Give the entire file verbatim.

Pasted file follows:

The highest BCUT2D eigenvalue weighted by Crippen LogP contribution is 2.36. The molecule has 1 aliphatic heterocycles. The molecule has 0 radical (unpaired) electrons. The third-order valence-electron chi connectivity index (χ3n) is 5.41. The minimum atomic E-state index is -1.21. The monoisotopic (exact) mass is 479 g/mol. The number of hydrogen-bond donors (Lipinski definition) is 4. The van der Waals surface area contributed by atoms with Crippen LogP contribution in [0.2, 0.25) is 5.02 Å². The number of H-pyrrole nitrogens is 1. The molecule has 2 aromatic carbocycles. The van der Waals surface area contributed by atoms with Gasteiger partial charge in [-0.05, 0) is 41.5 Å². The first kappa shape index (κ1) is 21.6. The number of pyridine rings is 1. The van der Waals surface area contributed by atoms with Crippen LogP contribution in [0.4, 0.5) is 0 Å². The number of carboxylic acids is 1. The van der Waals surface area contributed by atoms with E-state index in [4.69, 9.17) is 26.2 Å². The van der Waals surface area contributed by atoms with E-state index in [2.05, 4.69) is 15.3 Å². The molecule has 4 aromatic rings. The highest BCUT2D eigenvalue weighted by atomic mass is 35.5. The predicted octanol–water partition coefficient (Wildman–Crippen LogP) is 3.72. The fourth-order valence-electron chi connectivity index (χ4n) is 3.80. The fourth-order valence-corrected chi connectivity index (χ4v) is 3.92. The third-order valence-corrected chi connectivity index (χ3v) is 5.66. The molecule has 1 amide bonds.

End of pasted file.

The highest BCUT2D eigenvalue weighted by Crippen LogP contribution is 2.36. The molecule has 1 aliphatic heterocycles. The molecule has 0 radical (unpaired) electrons. The third-order valence-electron chi connectivity index (χ3n) is 5.41. The minimum atomic E-state index is -1.21. The monoisotopic (exact) mass is 479 g/mol. The number of hydrogen-bond donors (Lipinski definition) is 4. The van der Waals surface area contributed by atoms with Crippen LogP contribution in [0.2, 0.25) is 5.02 Å². The number of H-pyrrole nitrogens is 1. The molecule has 2 aromatic carbocycles. The van der Waals surface area contributed by atoms with Gasteiger partial charge in [-0.05, 0) is 41.5 Å². The first kappa shape index (κ1) is 21.6. The number of pyridine rings is 1. The van der Waals surface area contributed by atoms with Crippen LogP contribution in [0.4, 0.5) is 0 Å². The number of carboxylic acids is 1. The van der Waals surface area contributed by atoms with E-state index in [4.69, 9.17) is 26.2 Å². The van der Waals surface area contributed by atoms with E-state index in [2.05, 4.69) is 15.3 Å². The molecule has 4 aromatic rings. The highest BCUT2D eigenvalue weighted by atomic mass is 35.5. The predicted octanol–water partition coefficient (Wildman–Crippen LogP) is 3.72. The fourth-order valence-electron chi connectivity index (χ4n) is 3.80. The fourth-order valence-corrected chi connectivity index (χ4v) is 3.92. The third-order valence-corrected chi connectivity index (χ3v) is 5.66. The molecule has 1 amide bonds.